Helpful Tips to Teach Your Son to Shave

jennlee

Teaching your son to shave is a time-honored right of passage for fathers. It’s one of the first steps in the transition to boyhood and manhood, and while a mother can certainly do it, a father will have a little more firsthand insight. It also serves as a great bonding action at a time when your son is entering the uncertainty of teenage years and may have a less-than-stellar opinion of his old man. On the surface, it isn’t difficult to teach a young man to shave, but it’s helpful to be prepared. You’ve basically got one shot at it and you want to get it right, both to give him a good memory and instill good grooming habits. Here are the essential steps to keep in mind.

Make Sure He’s Ready

By all means, stock up on shaving cream, razors, soaps and lotions, but recognize that you can’t start until your son is ready. Obviously, boys mature at different rates, and it doesn’t do any good to start before yours has anything to shave. Conversely, even if he’s been rocking a bad peach-fuzz teenage mustache for months, he may not be ready. Adolescents are very self-conscious about their looks and image. You need to be sensitive to that, so the best approach is to wait until he asks you to show him.

Start with a Detachable-Head or Disposable Razor

The type of razor you use is a matter of personal preference, of course. If you’re the sort of man who can get away with a quick, dry shave, you may opt for an electric razor. If you enjoy the finer details of grooming and want to get the closest shave you can, you may have a straight razor kit. For beginners, the best bet is the more standard razor with a detachable head, or the disposable version of the same model. Showing a boy how to shave with an electric razor doesn’t really do him a lot of good, and straight razors require a lot of skill to operate properly. You don’t want your son’s first shaving experience to be a bloody mess! Show him the fundamentals with a safe razor. He can always make the choice to try something else out farther down the road when he’s more experienced.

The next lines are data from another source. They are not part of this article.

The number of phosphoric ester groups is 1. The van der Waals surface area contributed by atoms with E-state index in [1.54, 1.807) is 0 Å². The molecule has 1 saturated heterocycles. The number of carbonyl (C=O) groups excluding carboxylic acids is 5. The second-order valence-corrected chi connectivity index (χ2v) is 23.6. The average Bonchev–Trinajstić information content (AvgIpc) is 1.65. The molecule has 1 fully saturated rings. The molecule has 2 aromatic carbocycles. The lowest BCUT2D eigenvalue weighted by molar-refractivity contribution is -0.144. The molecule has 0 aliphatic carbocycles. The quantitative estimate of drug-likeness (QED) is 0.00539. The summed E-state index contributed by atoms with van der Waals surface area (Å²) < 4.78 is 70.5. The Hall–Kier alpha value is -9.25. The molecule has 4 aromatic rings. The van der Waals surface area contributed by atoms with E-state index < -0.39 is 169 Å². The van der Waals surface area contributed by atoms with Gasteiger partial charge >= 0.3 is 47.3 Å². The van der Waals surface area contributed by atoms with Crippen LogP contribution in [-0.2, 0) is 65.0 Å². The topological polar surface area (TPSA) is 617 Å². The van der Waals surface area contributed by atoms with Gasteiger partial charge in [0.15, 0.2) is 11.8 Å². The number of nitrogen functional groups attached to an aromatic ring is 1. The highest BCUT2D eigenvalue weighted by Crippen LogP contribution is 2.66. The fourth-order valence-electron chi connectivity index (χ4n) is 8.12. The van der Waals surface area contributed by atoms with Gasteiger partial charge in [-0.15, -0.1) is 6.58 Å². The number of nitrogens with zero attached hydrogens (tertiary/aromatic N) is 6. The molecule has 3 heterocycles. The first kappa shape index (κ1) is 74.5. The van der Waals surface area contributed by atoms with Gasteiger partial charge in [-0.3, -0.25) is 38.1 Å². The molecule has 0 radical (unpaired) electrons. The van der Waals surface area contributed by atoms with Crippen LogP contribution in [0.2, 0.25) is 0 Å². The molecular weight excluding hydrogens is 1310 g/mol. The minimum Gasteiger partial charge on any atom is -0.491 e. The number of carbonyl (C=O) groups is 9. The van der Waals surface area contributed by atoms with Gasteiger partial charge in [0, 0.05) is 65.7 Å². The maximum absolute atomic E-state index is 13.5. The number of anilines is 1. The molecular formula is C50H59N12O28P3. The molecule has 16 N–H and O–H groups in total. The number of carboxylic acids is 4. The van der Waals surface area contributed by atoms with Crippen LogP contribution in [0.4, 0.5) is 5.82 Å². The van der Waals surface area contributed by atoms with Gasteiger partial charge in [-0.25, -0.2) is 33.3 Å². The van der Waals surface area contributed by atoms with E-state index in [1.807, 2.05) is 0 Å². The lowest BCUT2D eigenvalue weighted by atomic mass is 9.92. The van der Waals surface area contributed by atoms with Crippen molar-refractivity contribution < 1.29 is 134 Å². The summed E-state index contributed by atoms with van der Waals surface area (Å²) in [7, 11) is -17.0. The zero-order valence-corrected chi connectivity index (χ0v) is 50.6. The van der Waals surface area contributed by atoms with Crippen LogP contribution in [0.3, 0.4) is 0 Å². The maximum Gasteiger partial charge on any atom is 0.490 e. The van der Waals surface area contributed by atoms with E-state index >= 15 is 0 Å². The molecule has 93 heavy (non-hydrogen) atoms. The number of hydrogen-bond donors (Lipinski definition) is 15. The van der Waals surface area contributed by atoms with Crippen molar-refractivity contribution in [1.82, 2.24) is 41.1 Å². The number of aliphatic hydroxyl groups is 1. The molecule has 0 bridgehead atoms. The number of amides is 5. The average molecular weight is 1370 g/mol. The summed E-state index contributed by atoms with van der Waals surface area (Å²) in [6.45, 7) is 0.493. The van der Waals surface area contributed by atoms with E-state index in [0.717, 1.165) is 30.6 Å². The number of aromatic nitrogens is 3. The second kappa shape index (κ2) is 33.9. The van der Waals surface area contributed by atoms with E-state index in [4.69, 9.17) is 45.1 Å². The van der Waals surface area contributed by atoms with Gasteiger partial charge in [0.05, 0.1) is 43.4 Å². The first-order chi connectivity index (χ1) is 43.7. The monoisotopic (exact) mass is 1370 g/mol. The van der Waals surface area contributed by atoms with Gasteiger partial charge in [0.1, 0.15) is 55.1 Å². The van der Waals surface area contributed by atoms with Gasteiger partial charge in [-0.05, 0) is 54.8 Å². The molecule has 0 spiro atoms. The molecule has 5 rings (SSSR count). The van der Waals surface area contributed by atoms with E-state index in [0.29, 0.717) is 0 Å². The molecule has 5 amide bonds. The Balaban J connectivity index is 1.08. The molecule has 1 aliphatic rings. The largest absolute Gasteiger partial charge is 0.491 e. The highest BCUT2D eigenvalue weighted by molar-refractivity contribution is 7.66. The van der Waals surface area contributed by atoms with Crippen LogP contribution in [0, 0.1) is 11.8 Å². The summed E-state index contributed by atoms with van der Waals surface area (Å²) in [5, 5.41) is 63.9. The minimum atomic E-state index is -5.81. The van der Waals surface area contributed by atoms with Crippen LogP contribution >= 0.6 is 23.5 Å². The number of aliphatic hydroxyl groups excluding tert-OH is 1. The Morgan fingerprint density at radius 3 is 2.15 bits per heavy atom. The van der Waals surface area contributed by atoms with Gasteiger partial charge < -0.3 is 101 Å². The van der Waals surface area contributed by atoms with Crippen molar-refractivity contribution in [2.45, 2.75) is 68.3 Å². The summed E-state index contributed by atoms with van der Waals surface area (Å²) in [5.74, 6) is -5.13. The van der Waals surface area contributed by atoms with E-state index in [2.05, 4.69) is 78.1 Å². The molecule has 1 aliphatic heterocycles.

Do a “Dry Run”

Proper shaving technique is largely a series of motions. It wouldn’t hurt to go through the steps with your son with the blade guard on his razor before actually shaving. You can also take an “I do, we do, you do” approach. Show him how you shave and explain each step. Start by washing your face with a cleanser or exfoliating scrub (or both). Rinse and apply shaving cream. Move the razor (slowly) down from the cheek to the chin. Pay attention to all the areas but be careful not to over do it on any one spot. Rinse, and spot check.

Teach Aftercare Early 

There was a time, not very long ago, in fact, when it was considered “unmanly” to care too much about your skin. This resulted in lots of unnecessary discomfort and some premature effects of aging, as well. Luckily, this silly stigma has gone by the wayside and men’s grooming has come into its own. As your son’s father, you probably have a decent guess of what sort of skin type he has-it’s likely very similar to your own. If he has oily skin, make sure he has aftershave products that will help absorb and mattify. If it’s dry, invest in moisturizing creams or gels. If he’s prone to acne, make sure he has creams and cleansers to help prevent post-shave breakouts. Explain what the products do, why it’s important to use them, and throw in the fact that good skincare is always attractive.

Learning to shave is, sadly, one of the last things a man gets to teach his son before he gets to adulthood. Prepare for it, and you’ll do a good job, leaving a lifelong impression!

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